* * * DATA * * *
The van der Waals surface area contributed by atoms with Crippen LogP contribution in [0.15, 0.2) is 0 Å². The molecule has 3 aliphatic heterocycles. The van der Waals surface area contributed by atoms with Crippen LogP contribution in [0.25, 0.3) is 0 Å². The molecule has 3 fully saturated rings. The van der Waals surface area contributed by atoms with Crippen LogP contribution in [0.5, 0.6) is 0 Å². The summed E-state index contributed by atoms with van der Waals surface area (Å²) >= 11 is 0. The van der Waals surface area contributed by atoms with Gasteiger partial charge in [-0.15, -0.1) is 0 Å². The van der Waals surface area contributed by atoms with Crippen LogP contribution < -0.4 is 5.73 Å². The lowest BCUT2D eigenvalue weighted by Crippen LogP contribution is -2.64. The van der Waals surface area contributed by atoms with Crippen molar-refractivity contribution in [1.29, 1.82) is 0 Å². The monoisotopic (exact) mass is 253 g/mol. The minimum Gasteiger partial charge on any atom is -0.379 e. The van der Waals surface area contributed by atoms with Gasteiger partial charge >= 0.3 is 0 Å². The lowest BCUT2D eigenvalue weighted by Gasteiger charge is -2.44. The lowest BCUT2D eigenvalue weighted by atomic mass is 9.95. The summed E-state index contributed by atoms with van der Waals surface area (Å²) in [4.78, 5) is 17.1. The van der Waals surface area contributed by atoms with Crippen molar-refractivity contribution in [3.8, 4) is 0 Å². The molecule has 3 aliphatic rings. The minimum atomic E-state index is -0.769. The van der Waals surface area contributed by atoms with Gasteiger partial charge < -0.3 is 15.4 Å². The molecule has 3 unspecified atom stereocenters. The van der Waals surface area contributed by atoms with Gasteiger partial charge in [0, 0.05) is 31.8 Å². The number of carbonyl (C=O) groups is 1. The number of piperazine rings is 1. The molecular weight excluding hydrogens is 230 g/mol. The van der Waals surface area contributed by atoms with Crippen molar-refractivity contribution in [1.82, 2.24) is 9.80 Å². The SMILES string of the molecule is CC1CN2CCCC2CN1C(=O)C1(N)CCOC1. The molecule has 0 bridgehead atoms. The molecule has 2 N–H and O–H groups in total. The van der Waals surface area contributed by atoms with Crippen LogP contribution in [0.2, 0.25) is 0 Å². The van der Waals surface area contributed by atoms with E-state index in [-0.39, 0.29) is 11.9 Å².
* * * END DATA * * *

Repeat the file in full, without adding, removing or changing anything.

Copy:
The van der Waals surface area contributed by atoms with Crippen LogP contribution in [0.15, 0.2) is 0 Å². The molecule has 3 aliphatic heterocycles. The van der Waals surface area contributed by atoms with Crippen LogP contribution in [0.25, 0.3) is 0 Å². The molecule has 3 fully saturated rings. The van der Waals surface area contributed by atoms with Crippen LogP contribution in [0.5, 0.6) is 0 Å². The summed E-state index contributed by atoms with van der Waals surface area (Å²) >= 11 is 0. The van der Waals surface area contributed by atoms with Gasteiger partial charge in [-0.15, -0.1) is 0 Å². The van der Waals surface area contributed by atoms with Crippen LogP contribution < -0.4 is 5.73 Å². The lowest BCUT2D eigenvalue weighted by Crippen LogP contribution is -2.64. The van der Waals surface area contributed by atoms with Crippen molar-refractivity contribution in [1.29, 1.82) is 0 Å². The monoisotopic (exact) mass is 253 g/mol. The minimum Gasteiger partial charge on any atom is -0.379 e. The van der Waals surface area contributed by atoms with Gasteiger partial charge >= 0.3 is 0 Å². The lowest BCUT2D eigenvalue weighted by Gasteiger charge is -2.44. The lowest BCUT2D eigenvalue weighted by atomic mass is 9.95. The summed E-state index contributed by atoms with van der Waals surface area (Å²) in [4.78, 5) is 17.1. The van der Waals surface area contributed by atoms with Crippen molar-refractivity contribution in [3.8, 4) is 0 Å². The molecule has 3 aliphatic rings. The minimum atomic E-state index is -0.769. The van der Waals surface area contributed by atoms with Gasteiger partial charge < -0.3 is 15.4 Å². The molecule has 3 unspecified atom stereocenters. The van der Waals surface area contributed by atoms with Gasteiger partial charge in [0, 0.05) is 31.8 Å². The number of carbonyl (C=O) groups is 1. The number of piperazine rings is 1. The molecular weight excluding hydrogens is 230 g/mol. The van der Waals surface area contributed by atoms with Crippen molar-refractivity contribution in [1.82, 2.24) is 9.80 Å². The SMILES string of the molecule is CC1CN2CCCC2CN1C(=O)C1(N)CCOC1. The molecule has 0 bridgehead atoms. The molecule has 2 N–H and O–H groups in total. The van der Waals surface area contributed by atoms with Crippen LogP contribution in [0.2, 0.25) is 0 Å². The van der Waals surface area contributed by atoms with E-state index in [-0.39, 0.29) is 11.9 Å².